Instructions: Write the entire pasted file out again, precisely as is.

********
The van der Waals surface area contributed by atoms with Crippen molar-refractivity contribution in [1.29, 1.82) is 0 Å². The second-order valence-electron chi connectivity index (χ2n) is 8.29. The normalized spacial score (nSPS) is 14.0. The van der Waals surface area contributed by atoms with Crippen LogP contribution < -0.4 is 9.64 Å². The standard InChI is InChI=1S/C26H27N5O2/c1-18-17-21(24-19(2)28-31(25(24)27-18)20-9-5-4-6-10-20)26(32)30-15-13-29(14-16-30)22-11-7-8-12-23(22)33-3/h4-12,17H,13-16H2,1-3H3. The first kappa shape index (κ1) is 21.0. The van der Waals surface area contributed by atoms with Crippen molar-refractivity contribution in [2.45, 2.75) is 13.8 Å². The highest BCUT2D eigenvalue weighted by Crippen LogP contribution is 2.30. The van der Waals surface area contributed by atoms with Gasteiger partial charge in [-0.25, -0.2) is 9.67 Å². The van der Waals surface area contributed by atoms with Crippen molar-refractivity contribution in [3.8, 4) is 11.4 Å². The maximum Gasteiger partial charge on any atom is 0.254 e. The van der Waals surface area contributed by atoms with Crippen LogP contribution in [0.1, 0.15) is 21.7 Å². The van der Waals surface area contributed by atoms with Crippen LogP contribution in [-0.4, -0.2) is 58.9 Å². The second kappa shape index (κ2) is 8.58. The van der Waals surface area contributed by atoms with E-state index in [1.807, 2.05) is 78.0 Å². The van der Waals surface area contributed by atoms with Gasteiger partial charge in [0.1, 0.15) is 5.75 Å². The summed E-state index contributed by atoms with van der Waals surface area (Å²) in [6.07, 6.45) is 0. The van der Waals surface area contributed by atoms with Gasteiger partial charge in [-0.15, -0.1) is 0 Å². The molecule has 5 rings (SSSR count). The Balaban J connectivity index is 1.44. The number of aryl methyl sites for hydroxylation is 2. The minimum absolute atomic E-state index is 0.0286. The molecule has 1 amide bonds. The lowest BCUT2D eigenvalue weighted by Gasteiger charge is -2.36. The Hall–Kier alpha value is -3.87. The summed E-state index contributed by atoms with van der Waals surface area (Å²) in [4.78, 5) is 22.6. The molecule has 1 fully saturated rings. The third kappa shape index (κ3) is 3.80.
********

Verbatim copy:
The van der Waals surface area contributed by atoms with Crippen molar-refractivity contribution in [1.29, 1.82) is 0 Å². The second-order valence-electron chi connectivity index (χ2n) is 8.29. The normalized spacial score (nSPS) is 14.0. The van der Waals surface area contributed by atoms with Crippen LogP contribution < -0.4 is 9.64 Å². The standard InChI is InChI=1S/C26H27N5O2/c1-18-17-21(24-19(2)28-31(25(24)27-18)20-9-5-4-6-10-20)26(32)30-15-13-29(14-16-30)22-11-7-8-12-23(22)33-3/h4-12,17H,13-16H2,1-3H3. The first kappa shape index (κ1) is 21.0. The van der Waals surface area contributed by atoms with Crippen molar-refractivity contribution in [2.45, 2.75) is 13.8 Å². The highest BCUT2D eigenvalue weighted by Crippen LogP contribution is 2.30. The van der Waals surface area contributed by atoms with Gasteiger partial charge in [-0.25, -0.2) is 9.67 Å². The van der Waals surface area contributed by atoms with Crippen molar-refractivity contribution in [3.8, 4) is 11.4 Å². The maximum Gasteiger partial charge on any atom is 0.254 e. The van der Waals surface area contributed by atoms with Crippen LogP contribution in [0.1, 0.15) is 21.7 Å². The van der Waals surface area contributed by atoms with Crippen LogP contribution in [-0.4, -0.2) is 58.9 Å². The second kappa shape index (κ2) is 8.58. The van der Waals surface area contributed by atoms with E-state index in [1.807, 2.05) is 78.0 Å². The van der Waals surface area contributed by atoms with Gasteiger partial charge in [0.1, 0.15) is 5.75 Å². The summed E-state index contributed by atoms with van der Waals surface area (Å²) in [6.07, 6.45) is 0. The van der Waals surface area contributed by atoms with Gasteiger partial charge in [-0.15, -0.1) is 0 Å². The molecule has 5 rings (SSSR count). The Balaban J connectivity index is 1.44. The number of aryl methyl sites for hydroxylation is 2. The minimum absolute atomic E-state index is 0.0286. The molecule has 1 amide bonds. The lowest BCUT2D eigenvalue weighted by Gasteiger charge is -2.36. The Hall–Kier alpha value is -3.87. The summed E-state index contributed by atoms with van der Waals surface area (Å²) in [4.78, 5) is 22.6. The molecule has 1 fully saturated rings. The third kappa shape index (κ3) is 3.80.